Time: 3:00 PM - 4:00 PM
Globally averaged temperature measurements indicate that 2010 is on track to be the warmest year on record. What does this mean for cities? Are urban environments warming as fast as the planet as a whole and, if so, what unique steps can cities take to slow this pace of warming? This talk will present data on warming trends in the largest U.S. cities and consider how strategies for managing climate change in cities may differ from strategies for managing global scale change.
Brian Stone, Ph.D., is an Associate Professor in the School of City and Regional Planning at the Georgia Institute of Technology, where he teaches in the area of urban environmental planning and design. Stone's program of research is focused on the spatial drivers of urban environmental phenomena, with an emphasis on land use and climate change, and is supported through funding from the National Institutes of Health, the U.S. Environmental Protection Agency, and the U.S. Centers for Disease Control and Prevention, among other funding institutions. Prior to joining the Tech faculty in 2005, he taught in the Department of Urban and Regional Planning at the University of Wisconsin-Madison. He has worked as a planning consultant and served on the boards of a number of non-profit organizations with a mission related to urban sustainability. Stone's work on urbanization and climate change recently has been featured on CNN, CBS, National Public Radio, and in print media outlets such as Forbes and USA Today. Stone holds degrees in environmental management and planning from Duke University and the Georgia Institute of Technology.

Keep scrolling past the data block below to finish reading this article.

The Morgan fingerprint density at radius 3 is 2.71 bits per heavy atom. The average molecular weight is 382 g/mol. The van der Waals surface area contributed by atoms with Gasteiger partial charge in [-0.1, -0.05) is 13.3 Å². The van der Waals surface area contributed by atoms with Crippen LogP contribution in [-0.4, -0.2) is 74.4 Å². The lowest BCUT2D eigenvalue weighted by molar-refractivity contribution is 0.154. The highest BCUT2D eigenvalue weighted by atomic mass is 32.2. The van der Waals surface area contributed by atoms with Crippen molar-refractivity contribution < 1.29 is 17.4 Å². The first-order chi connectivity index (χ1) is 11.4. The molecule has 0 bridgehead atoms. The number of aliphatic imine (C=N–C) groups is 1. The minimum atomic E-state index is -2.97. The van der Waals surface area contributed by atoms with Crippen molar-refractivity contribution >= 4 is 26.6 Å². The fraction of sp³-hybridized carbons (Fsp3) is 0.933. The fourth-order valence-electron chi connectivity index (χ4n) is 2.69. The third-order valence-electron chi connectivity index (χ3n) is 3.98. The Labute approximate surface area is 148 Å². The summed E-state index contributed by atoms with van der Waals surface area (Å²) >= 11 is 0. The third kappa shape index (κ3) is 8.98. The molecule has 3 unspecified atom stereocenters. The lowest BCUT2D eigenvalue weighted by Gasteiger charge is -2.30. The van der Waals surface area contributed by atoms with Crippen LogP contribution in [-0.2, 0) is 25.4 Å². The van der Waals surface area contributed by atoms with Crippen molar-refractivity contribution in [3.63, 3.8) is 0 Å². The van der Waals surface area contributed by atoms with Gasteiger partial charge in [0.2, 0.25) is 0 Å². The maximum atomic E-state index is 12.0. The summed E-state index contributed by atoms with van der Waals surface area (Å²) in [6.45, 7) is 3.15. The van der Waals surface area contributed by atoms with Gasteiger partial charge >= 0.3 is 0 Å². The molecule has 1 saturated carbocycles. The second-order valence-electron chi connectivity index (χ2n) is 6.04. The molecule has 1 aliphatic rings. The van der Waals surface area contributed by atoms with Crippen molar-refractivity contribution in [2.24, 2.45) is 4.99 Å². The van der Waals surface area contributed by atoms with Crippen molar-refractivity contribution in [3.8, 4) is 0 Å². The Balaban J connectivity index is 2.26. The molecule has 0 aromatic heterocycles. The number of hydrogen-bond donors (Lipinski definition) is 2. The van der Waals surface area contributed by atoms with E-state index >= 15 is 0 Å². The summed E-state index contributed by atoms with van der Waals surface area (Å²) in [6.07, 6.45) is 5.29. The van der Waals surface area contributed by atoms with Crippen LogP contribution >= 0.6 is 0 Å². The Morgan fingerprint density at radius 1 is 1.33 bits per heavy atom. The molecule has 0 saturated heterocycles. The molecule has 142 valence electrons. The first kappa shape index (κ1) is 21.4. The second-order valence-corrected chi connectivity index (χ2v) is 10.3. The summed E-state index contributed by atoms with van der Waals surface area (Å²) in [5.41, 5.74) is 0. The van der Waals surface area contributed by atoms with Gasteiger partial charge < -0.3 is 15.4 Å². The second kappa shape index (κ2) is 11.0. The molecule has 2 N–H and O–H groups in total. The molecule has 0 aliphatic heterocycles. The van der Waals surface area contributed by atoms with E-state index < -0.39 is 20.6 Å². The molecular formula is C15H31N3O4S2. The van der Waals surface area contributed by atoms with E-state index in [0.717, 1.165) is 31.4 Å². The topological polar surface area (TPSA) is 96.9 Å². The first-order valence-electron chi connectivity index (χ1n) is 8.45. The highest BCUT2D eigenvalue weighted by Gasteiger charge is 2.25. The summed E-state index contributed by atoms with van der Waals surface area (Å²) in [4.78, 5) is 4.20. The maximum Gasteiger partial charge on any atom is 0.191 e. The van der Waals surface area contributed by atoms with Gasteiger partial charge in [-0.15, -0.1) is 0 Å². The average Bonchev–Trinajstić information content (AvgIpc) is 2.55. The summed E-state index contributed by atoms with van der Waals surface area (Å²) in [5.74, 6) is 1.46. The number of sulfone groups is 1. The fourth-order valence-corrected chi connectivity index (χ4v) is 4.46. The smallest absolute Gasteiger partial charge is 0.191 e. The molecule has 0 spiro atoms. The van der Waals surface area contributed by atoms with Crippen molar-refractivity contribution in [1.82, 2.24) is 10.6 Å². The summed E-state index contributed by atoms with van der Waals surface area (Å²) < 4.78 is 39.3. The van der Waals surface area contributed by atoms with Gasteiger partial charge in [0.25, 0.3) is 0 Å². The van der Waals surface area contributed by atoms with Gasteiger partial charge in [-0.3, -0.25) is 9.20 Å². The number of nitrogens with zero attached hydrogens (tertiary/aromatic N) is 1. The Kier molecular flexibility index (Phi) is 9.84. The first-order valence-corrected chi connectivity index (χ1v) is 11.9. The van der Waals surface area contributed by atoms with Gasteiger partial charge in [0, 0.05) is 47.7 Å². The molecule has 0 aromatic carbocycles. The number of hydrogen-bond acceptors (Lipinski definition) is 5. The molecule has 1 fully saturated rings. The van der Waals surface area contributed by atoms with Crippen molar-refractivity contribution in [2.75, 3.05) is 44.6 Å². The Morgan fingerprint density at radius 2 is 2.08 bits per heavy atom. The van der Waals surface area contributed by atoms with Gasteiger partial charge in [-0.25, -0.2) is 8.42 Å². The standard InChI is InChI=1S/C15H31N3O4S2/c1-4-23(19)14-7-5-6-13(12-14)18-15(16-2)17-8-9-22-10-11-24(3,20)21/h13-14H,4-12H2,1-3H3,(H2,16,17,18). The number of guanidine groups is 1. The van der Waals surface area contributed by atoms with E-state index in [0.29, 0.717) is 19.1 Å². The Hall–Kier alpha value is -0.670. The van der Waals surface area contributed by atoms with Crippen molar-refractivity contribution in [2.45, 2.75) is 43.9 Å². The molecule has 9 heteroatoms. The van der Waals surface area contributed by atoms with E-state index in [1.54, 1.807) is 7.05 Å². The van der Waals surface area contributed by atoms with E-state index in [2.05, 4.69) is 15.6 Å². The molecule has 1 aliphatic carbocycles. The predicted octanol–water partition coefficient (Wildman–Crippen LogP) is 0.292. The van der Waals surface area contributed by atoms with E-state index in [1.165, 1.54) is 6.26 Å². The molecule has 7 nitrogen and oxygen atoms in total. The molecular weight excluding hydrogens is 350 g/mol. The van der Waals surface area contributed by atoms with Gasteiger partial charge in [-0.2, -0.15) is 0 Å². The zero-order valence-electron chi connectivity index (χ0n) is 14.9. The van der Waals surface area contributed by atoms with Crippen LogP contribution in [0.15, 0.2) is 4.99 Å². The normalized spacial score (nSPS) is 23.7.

This event will be broadcast online and archived via UMConnect at umconnect.umn.edu/IonE
More information: http://environment.umn.edu/news_events/events.html
Room is accessible.